We go through each day relying a lot on our instincts – it helps us make decisions, and without them, we would have decision paralysis. The problem is our instincts can be wrong, and it hurts us the most when it comes to making financial decisions. I want to write about our natural biases and their impacts on our finances.
Anchoring: this happens when we make decisions based on the initial piece of information we receive, and we tend to use the initial piece of information to make subsequent judgments.
For example: you walk into a car dealership, and the car dealer puts a $20,000 price tag on a $18,000 car to make you think that the value of the car is $20,000, and when the dealer offers you a discount for $18,000, you thought you got a great deal and never bothered to negotiate more.
The key to beating this bias is to do the research before you make a purchase so you know what you should pay for before being sold to.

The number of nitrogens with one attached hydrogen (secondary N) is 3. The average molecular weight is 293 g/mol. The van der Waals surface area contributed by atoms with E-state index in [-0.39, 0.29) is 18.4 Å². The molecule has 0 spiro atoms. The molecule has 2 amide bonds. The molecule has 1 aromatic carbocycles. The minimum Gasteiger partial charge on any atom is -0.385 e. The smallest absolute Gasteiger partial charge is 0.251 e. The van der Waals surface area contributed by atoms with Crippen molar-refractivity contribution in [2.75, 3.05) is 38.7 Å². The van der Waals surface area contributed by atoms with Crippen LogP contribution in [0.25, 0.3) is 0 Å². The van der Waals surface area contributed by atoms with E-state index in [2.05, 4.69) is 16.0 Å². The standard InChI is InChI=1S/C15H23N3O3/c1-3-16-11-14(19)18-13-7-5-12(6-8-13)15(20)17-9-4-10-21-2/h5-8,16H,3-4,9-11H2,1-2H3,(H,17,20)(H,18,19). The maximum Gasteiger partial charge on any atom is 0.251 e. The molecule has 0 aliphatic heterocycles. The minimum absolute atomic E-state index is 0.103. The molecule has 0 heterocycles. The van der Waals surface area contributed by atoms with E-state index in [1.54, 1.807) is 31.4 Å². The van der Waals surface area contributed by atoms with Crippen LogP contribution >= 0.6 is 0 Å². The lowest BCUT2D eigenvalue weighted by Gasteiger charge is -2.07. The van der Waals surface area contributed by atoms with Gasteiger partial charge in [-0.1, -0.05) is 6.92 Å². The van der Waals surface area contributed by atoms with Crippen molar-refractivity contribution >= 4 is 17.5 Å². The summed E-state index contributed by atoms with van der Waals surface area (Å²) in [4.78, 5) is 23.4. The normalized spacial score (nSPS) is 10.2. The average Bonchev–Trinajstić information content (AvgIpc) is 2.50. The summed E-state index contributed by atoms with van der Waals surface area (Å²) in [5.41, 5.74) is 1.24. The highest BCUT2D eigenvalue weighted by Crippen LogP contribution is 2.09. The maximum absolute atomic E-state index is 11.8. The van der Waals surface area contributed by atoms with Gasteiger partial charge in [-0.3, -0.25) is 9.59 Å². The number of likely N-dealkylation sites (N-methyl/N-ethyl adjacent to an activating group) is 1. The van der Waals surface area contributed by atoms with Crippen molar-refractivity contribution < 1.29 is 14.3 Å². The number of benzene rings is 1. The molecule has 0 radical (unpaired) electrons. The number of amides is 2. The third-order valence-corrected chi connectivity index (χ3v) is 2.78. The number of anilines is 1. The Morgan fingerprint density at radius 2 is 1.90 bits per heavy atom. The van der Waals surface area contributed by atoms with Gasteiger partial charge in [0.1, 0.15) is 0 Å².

Confirmation Bias: is the tendency to look for, and recall information that only confirms your beliefs. So how does this affect personal finance? If you found or heard about a particular company you want to invest in, you might be biased to only look for and remember information about the company that confirms it’s a good investment and overlook any negatives about the company. In a way, you are convincing yourself it’s a good investment.
Fear of Losses: describes our tendency to avoid losses to acquiring gains. Basically, the pain of losing something is twice as powerful as the pleasure of gaining something. No one likes to experience loss, we find it painful. But this fear can cause investors to lose out on opportunities, and to avoid risk all-together when it comes to investing, which can counter to their long-term investing goals. What many investors perceive as “safe” investments such as GIC or just having their money in saving accounts come at a hidden cost: loss of potential returns, which means your money is actually losing money if it’s not even keeping up with inflation. Another example is during the 2008-2009 crash, many investors sold their investments in order to avoid more losses and moved their money into cash, which have also cause them to lose out on significant market gains in the years following.